Thursday, 28 August 2008

St Augustine of Hippo, Bp & D. (340 - 430)

Today is the feast day of St Augustine of Hippo, Bishop and Doctor of the Church. About his wonderful conversion and his holy writings so many is written and said. This fascinating saint, however, has written a rule of life, which is not as well known as other rules written by other great figures.
I prepared myself for the feast of this saint by reflecting on his rule. Although written around the year 400 it is still fresh and inspiring. It is practical and uncomplicated. No wonder the founder of the mendicant preachers chose this rule for his fledgling order.
The great Augustine starts his rule with a most basic principle: “Before all else, dear brothers, love God and then your neighbour, because these are the chief commandments given to us.” Any life in common is to be based on the maxim given to us by Jesus. We who strive to live the common life as Church would do well to remind ourselves of this opening sentence from the rule of Augustine. Harmony results by being “intent upon God in oneness of mind and heart.” Having a common life also means having things in common as exhorted by Acts 4. It is sad that some Christians are so mean from depositing of their goods to the common purse of the Church; Augustine encourages us to look at this matter closely. He concludes the first chapter thus: “Therefore all of you live together in oneness of mind and heart, mutually honouring God in yourselves, whose temples you have become.” Indeed another valuable instruction for the Church.
Augustine encourages us to be assiduous in prayer but at the appointed time. It is a subtle temptation of the devil for it to use the inclination to pray to distract us from God or to make us loose heart. This points out the wisdom of having a spiritual director with whom we establish our patterns of prayer. Augustine also reminds us about the need to coordinate what we say in prayer with our minds and hearts and therefore with our whole being.
Augustine encourages us for self-denial but at the same time advocates moderation, again an issue to be discussed between the individual and his spiritual director. This great Doctor also speaks about the custody of the eyes. It is in the result of this custody that enables us to keep a clear and pure mind, fixed on the realities above rather than the shadows here below.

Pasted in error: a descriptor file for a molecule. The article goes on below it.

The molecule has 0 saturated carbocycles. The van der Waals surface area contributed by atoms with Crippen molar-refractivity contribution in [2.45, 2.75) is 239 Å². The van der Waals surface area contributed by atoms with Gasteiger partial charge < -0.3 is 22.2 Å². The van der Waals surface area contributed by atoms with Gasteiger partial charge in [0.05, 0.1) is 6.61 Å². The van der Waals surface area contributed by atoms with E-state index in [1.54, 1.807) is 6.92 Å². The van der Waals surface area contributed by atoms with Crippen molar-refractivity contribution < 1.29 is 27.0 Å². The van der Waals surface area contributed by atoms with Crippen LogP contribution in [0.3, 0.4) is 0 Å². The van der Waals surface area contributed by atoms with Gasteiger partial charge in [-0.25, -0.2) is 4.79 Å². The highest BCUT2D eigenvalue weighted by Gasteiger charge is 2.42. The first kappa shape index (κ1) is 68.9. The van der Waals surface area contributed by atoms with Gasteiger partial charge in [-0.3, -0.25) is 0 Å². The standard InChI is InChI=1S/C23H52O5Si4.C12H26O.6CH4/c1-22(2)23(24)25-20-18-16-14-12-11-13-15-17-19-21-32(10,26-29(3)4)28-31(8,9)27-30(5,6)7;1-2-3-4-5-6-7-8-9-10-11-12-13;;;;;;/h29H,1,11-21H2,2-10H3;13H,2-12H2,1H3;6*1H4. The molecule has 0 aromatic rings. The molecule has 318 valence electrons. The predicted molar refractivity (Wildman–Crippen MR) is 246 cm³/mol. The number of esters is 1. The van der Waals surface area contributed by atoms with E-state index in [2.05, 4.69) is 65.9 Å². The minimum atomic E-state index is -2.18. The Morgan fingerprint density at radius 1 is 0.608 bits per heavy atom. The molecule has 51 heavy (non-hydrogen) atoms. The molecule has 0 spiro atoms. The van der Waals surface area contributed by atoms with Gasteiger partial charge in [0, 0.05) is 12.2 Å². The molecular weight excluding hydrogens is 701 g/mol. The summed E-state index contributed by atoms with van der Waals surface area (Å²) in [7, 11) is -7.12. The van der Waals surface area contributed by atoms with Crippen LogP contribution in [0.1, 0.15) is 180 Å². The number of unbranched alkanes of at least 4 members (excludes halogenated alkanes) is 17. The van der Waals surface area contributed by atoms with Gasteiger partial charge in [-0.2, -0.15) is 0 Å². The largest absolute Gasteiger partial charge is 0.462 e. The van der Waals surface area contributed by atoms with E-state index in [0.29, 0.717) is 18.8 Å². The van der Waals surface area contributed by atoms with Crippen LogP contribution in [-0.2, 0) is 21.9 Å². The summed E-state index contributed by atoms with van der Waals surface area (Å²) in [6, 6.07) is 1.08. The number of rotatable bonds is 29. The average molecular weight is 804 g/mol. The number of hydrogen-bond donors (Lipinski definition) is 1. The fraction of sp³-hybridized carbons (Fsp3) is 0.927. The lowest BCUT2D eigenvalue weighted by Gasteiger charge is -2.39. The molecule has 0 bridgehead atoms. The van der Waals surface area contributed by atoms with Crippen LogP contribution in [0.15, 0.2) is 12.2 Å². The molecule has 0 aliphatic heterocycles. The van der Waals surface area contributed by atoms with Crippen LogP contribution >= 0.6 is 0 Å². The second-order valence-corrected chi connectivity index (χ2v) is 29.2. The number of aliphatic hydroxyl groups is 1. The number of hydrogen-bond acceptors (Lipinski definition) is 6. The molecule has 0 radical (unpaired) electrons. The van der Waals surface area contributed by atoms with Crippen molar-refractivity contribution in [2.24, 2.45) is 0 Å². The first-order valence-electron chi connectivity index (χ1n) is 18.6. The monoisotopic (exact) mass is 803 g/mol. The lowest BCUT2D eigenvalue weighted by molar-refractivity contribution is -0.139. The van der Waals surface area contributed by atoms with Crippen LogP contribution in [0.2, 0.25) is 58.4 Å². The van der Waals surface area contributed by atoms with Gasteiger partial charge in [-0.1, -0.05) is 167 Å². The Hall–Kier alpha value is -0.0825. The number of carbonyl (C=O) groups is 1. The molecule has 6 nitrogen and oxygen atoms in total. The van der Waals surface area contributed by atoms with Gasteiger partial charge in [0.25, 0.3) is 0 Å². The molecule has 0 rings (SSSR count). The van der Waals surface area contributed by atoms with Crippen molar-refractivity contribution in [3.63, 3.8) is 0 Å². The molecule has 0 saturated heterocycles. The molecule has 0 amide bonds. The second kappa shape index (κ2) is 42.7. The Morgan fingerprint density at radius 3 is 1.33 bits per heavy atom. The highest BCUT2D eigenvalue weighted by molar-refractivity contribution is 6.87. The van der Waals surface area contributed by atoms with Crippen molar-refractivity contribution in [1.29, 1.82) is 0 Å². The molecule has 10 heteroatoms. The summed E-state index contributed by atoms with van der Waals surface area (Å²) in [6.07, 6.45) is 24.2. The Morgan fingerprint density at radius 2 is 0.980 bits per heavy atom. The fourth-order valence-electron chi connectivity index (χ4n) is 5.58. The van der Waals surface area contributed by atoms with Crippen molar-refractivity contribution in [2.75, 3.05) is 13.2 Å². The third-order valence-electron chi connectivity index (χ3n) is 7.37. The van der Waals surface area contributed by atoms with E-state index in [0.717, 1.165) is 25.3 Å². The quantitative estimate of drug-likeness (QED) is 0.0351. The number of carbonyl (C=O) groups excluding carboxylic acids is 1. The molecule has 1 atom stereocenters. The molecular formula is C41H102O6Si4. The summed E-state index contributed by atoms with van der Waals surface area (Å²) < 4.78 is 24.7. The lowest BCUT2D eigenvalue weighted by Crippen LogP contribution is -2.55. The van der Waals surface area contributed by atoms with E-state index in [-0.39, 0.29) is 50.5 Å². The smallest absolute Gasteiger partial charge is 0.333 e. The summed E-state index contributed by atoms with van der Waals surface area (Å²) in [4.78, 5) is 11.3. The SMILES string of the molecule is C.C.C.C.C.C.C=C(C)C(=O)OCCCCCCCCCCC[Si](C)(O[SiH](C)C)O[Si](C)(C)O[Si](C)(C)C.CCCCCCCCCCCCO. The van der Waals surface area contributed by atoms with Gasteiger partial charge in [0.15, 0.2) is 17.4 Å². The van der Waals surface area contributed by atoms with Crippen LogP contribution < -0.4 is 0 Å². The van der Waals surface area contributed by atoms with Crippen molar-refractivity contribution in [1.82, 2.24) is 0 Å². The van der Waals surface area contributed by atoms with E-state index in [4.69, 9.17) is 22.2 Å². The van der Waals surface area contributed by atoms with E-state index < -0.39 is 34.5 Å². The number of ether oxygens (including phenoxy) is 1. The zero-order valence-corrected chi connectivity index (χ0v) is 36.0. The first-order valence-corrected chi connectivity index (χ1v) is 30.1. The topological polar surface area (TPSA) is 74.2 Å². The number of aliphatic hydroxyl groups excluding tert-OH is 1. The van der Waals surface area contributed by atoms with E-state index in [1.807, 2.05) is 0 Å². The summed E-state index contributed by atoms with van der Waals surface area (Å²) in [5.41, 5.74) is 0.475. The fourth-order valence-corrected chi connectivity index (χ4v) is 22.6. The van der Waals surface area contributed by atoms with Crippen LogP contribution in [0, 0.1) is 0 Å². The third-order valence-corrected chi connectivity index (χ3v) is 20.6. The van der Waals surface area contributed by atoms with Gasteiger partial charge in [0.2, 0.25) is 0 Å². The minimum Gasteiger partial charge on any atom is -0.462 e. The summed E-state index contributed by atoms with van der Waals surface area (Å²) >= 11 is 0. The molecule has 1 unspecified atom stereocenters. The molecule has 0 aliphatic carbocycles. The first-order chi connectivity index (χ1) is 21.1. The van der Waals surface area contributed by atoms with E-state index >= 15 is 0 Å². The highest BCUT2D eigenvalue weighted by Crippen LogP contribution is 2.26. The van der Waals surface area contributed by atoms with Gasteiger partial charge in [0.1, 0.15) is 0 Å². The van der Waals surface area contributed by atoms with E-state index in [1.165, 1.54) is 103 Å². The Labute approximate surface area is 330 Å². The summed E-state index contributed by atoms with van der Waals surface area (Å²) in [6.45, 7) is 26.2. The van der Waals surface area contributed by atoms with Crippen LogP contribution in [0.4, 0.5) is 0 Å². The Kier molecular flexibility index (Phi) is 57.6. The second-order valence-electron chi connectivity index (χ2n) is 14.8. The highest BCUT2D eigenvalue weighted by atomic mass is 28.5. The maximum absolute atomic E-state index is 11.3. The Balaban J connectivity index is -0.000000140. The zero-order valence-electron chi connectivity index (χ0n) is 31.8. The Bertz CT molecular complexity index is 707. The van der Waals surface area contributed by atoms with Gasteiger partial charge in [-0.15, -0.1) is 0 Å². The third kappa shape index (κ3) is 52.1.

To safeguard common life Augustine instructs: “You should either avoid quarrels altogether or else put an end to them as quickly as possible; otherwise, anger may grow into hatred, making a plank out of a splinter, and turn the soul into a murderer. For so you read: Everyone who hates his brother is a murderer (1 Jn 3:15).” When small quarrels fester we know the devastating results.
Augustine speaks about the holiness of obedience and the beauty of order. Towards the end of his rule he says: “The Lord grant that you may observe all these precepts diligently in a spirit of charity as lovers of spiritual beauty, giving forth the good odour of Christ in the holiness of your lives: not as slaves living under the law but as men living in freedom under grace.” The rule of St Augustine is available on line in many places, if you have the time, read this short and precious writing.

We shall keep the feast of St Augustine today and also venerate his relic. Our intention today is for all theologians, so that inspired by Augustine and aided by his prayers, they may enable us to enter more deeply into the mysteries of our Faith.

In the local paper today will appear the advert for a Parish Administrator. Please say a prayer that the right people will apply for this post.

Prayer composed by St Augustine.

Too late have I loved you,
O Beauty so ancient,
O Beauty so new.
Too late have I loved you!
You were within me but I was outside myself,
and there I sought you!
In my weakness I ran after the beauty of the things you have made.
You were with me,
and I was not with you.
The things you have made kept me from you,
the things which would have no being
unless they existed in you!
You have called,
you have cried,
and you have pierced my deafness.
You have radiated forth,
you have shined out brightly,
and you have dispelled my blindness.
You have sent forth your fragrance,
and I have breathed it in,
and I long for you.
I have tasted you,
and I hunger and thirst for you.
You have touched me,
and I ardently desire your peace.

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